- Read: What to See in Warsaw
- Read: Krakow 4-day Itinerary
Prozna Street of Warsaw Ghetto
Prozna Street was one of the streets that survived the destruction and kept its name after the Russian and German invasions. The different signs that it had according to the language of the invader are preserved in it.
Previously, this building was not restored and was left as is, with images of Jews from the Ghetto.
Some entrances to the buildings are still preserved, like the one you can see here. You can also see the bullet holes from the shots and shrapnel.
Notice the two iron dwarves on either side of the gate. Their attire is Jewish, and so is the beanie or kipah they wear.
The tablet they hold reads 1898. They probably acted as protection if the carriages got too close to the wall. As you can see in this picture, it was really cold. Make sure to pack winter clothes.
POLIN Museum of the History of Polish Jews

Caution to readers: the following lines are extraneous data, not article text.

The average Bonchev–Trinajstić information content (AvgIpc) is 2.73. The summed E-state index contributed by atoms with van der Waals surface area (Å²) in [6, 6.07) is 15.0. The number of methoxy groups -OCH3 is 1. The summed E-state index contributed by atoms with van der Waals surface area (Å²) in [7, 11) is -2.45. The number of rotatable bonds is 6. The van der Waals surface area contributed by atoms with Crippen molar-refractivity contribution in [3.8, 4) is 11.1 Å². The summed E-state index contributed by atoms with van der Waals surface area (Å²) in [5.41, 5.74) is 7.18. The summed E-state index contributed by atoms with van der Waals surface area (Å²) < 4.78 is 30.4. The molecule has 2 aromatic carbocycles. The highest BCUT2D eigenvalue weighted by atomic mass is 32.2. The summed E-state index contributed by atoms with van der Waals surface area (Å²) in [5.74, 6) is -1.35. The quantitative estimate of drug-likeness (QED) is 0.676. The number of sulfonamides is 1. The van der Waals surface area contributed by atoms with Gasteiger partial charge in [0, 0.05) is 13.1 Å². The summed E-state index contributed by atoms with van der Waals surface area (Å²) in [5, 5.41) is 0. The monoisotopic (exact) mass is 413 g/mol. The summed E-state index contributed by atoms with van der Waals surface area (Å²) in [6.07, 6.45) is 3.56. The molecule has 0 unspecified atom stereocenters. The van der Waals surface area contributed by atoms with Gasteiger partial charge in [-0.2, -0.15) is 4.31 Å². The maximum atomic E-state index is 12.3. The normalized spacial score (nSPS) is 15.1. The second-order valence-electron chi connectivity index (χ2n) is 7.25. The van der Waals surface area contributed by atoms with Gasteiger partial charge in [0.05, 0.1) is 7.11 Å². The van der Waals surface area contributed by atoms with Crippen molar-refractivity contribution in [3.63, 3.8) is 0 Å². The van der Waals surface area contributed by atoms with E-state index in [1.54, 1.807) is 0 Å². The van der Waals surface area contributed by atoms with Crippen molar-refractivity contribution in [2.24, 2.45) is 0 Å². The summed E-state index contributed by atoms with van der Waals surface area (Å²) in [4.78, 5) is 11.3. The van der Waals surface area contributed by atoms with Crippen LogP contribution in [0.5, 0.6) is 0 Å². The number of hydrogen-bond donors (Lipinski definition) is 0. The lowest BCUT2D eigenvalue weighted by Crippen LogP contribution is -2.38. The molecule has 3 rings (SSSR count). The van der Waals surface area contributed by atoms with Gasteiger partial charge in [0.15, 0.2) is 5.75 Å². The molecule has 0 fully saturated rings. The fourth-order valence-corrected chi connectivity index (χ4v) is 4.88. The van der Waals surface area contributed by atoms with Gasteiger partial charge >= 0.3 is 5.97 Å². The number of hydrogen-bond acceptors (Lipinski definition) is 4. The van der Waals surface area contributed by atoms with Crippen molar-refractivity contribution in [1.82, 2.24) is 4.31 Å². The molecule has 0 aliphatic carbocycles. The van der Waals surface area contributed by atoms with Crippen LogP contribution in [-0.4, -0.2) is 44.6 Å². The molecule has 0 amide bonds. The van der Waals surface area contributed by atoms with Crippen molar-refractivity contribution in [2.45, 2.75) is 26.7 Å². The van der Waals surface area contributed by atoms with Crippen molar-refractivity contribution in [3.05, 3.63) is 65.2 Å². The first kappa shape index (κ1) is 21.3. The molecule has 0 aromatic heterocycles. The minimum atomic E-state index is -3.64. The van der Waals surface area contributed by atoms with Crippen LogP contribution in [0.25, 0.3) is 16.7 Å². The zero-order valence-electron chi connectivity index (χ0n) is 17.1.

We left Prozna Street and headed to the Holocaust Memorial Museum of the history of Polish Jewish history of the Polish Jews. It was a pleasant walk and a nice stroll on snow-covered paths, so our slip-resistant shoes made our strolling convenient.
It is in the middle of a square on Anielewicza Street. In this place, you are located in the heart of the former Warsaw Ghetto.
In front of the museum stands a monument that pays tribute to the Jews who led the Warsaw Ghetto Uprising in 1943, between April 19 and May 16.
The organized movement lasted 4 days, although, for almost a month, the Jews fought the Nazis with little means.
However, the movement was crushed by the Germans led by General Stroop.